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The Impact of Climate Change on Sub-Sahara Africa

Case Studies in Cameroon, Nigeria and Uganda


Edited By Chukwuemeka Christopher Opara and Bernard Palmer Kfuban Yerima

While global warming and its consequences on humanity are being fiercely debated at the global scale, deliberate and pragmatic reflections on the subject in Sub-Sahara Africa remain muted, though this phenomenon is negatively impacting the livelihoods of her people. The unprecedented degradation of her natural resources, i.e., water, biodiversity, and soils are seen to be intricately linked to her increasing inability to meet the basic needs of her people. This book examines how global climate change impacts on Sub-Sahara Africa, the measures and strategies that would be used in facing it and actions presently implemented in combating it. A pragmatic community/state engagement synergy on climate change mitigation initiatives that rewards best practices is critical to its success. Though investments in research, technical know-how, dedicated commitment and dissemination mechanisms would be inevitable to draw the continent from the precipice, the role of regulatory enforcement mechanisms and a legal framework addressing land use rights permissible within given landscapes is seen to be central to the success of this endeavor.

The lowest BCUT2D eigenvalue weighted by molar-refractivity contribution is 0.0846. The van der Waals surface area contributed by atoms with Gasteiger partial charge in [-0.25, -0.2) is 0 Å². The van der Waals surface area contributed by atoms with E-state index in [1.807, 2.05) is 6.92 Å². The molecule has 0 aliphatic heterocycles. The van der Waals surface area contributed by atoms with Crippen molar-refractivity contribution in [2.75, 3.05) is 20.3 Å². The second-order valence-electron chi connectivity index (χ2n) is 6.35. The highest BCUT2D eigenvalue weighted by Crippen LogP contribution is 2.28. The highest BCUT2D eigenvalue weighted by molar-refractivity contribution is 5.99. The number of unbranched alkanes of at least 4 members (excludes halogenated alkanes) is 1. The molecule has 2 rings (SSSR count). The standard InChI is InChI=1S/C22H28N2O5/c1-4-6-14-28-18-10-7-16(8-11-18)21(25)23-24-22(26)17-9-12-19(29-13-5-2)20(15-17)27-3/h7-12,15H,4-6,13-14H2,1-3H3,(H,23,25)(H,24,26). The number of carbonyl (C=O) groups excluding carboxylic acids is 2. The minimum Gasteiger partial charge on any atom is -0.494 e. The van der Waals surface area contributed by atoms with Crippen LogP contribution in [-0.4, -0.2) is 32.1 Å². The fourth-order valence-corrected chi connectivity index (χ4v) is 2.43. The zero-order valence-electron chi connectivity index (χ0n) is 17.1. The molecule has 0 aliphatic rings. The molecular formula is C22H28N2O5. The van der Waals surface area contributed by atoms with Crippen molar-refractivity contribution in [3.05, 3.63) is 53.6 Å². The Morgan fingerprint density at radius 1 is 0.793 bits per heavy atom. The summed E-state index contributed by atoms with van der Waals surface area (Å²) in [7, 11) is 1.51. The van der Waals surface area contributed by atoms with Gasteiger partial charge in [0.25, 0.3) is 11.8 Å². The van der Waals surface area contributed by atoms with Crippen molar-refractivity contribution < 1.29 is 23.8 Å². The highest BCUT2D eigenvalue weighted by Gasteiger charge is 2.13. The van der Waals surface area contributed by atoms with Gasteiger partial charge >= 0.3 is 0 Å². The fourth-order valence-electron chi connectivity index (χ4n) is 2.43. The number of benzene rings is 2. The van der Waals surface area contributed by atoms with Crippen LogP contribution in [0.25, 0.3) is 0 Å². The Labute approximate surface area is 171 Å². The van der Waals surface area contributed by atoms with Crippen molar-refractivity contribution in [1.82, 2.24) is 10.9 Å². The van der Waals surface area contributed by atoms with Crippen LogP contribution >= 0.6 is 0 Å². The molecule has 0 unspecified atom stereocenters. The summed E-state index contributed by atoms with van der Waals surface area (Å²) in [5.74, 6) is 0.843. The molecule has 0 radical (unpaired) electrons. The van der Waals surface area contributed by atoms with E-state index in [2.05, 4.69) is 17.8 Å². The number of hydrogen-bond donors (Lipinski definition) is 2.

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Global climate change in Sub-Saharan Africa: The situation in Karamoja sub-region, Uganda



This document outlines the key elements of global environmental problems, especially those arising from climate change in the semi-arid conditions of Karamoja region in Uganda. Global Environmental Change Research encompasses the interlinked issues of social, economic, political and technological change; their consequences on the land surface and its water systems in the oceans and in the atmosphere; the resultant changes in the climate; and the impact of all the above on biodiversity and human well being. Africa is particularly vulnerable to global change, partly due to its location, and also because of limited capacity to adapt to such unpredictable natural occurrences. Africa has, however, a significant capacity to do global climate change research, but is not reaching its full and necessary potentials in this arena.

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